Mr. Brennan, the current owner of the vacant lot at 39 Truesdale Drive, was present. Mr. Brennan suggested that the Planning Board could come to his house at 45 Truesdale Drive and view, from that vantage point, the topography of the land. Mr. Brennan said that from his backyard at 45 Truesdale Drive, the Planning Board could look at the point at which his vacant lot borders on Mr. Turner’s, and in doing so, they would see that there is no elevation change. If one were to look at the angle of the driveway on the lot that Mr. Turner’s houses sits on, one would see that it (the driveway) is quite sloped. Mr. Brennan said that he personally has not seen water pooling on the vacant lot during heavy rains. He would suggest that the angle of the slope of Mr. Turner’s driveway is not that much
steeper than his driveway. Ms. Allen said that, having looked at the Applicant’s plans, it would appear that the topography of the land is very steep at the corner of Mr. Turner’s property.
The Village Engineer said that he would think that some water goes onto the vacant lot. Once the retaining wall is put up, the wall would “act like a dam,” and the water would be collected in back of the retaining wall. The Village Engineer said that a typical way to handle the drainage would be to put in a swale with riprap down to the location of the sidewalk, the purpose being to prevent a gulley from forming behind the wall. The Village Engineer said that the object of creating a swale would be to prevent erosion from taking place behind the retaining wall. The Village Engineer noted that, in the alternative, the gravel trench, which currently exists in that location, could be brought up to the surface. The Applicant could either create a swale or use the existing gravel trench to direct
the water down toward Truesdale Drive.
Mr. Luntz noted that the retaining wall being proposed should actually improve the drainage situation. Mr. Luntz said that, as he sees the drainage situation, the excess storm water should be dealt with on Mr. Turner’s property and not be allowed to “sheet out” onto the street. Mr. Turner said that, as he mentioned earlier, the soil on his property is composed of clay, which does not absorb water well. Mr. Wegner pointed out that, with respect to the drainage, the creation of a swale along the property line would be a part of his drainage analysis. Mr. Turner said again that he would encourage the Applicant to use the previous plan for the driveway that showed more of a buffer between the two properties.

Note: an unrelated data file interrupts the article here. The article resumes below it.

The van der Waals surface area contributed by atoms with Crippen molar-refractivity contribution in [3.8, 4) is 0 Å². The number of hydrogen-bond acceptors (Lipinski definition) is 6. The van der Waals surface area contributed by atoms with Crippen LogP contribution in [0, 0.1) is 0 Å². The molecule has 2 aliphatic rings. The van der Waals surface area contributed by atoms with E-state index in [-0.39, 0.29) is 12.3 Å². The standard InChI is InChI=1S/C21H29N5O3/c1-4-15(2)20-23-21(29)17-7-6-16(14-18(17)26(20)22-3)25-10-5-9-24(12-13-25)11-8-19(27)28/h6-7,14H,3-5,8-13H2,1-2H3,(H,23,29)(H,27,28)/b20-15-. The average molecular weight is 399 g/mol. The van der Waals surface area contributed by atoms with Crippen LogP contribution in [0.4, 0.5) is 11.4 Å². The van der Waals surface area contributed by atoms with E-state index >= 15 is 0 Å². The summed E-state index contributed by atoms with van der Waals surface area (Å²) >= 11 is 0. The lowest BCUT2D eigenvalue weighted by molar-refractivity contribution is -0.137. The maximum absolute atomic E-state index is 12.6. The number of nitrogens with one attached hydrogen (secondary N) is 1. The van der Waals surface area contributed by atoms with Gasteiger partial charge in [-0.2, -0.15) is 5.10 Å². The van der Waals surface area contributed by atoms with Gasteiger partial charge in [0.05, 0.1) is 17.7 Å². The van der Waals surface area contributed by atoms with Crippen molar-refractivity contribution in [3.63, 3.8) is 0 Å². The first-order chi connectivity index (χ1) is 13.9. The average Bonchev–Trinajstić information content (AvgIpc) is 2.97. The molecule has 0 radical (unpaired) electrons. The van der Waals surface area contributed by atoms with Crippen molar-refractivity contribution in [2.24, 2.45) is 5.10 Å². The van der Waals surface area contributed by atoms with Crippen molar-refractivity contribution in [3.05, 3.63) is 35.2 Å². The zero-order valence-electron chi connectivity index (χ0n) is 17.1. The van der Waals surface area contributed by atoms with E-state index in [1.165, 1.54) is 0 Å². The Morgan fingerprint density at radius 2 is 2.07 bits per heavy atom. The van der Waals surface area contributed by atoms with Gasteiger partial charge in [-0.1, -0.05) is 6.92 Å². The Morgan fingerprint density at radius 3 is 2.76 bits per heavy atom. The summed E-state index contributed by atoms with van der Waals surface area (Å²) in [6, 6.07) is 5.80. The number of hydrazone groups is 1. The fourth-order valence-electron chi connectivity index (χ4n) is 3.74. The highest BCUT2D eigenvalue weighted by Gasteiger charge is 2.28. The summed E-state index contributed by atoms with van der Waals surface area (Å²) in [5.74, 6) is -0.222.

Chairman Kehoe noted that, according to the Applicant’s site plan, the existing chain link fence is located on their property. It is his understanding that a new survey has been prepared for the vacant lot, which also shows this fence on the Applicant’s property. Mr. Turner told those present that, in so far as the location of the chain link fence is concerned, his survey differs from the Applicant’s survey.
Mr. Brennan suggested again that the Planning Board should come to his property at 45 Truesdale Drive to view his (vacant) lot and Mr. Turner’s lot. Mr. Brennan said, “I don’t think my driveway would have any more impact than his (Mr. Turner’s) does.”
Mr. Turner noted to the board that a well-established privet hedge now exists in the location of the chain link fence. In his view, the privet hedge does a wonderful job screening the two properties. Mr. Turner said that he would object to the wood fence being proposed. The Village Engineer noted that, according to code, if a fence is no more than 6 feet in height, a building permit is not required. The homeowner has a right to put up a 6-foot high wood fence. The Village Engineer suggested that the Applicant could talk to his neighbor, Mr. Turner, about what type of fence to install. Chairman Kehoe noted that if the Applicant’s Minor Site Plan were to show a 6-foot high fence, and the Planning Board voted to approve the Minor Site Plan, then the Planning Board would be approving the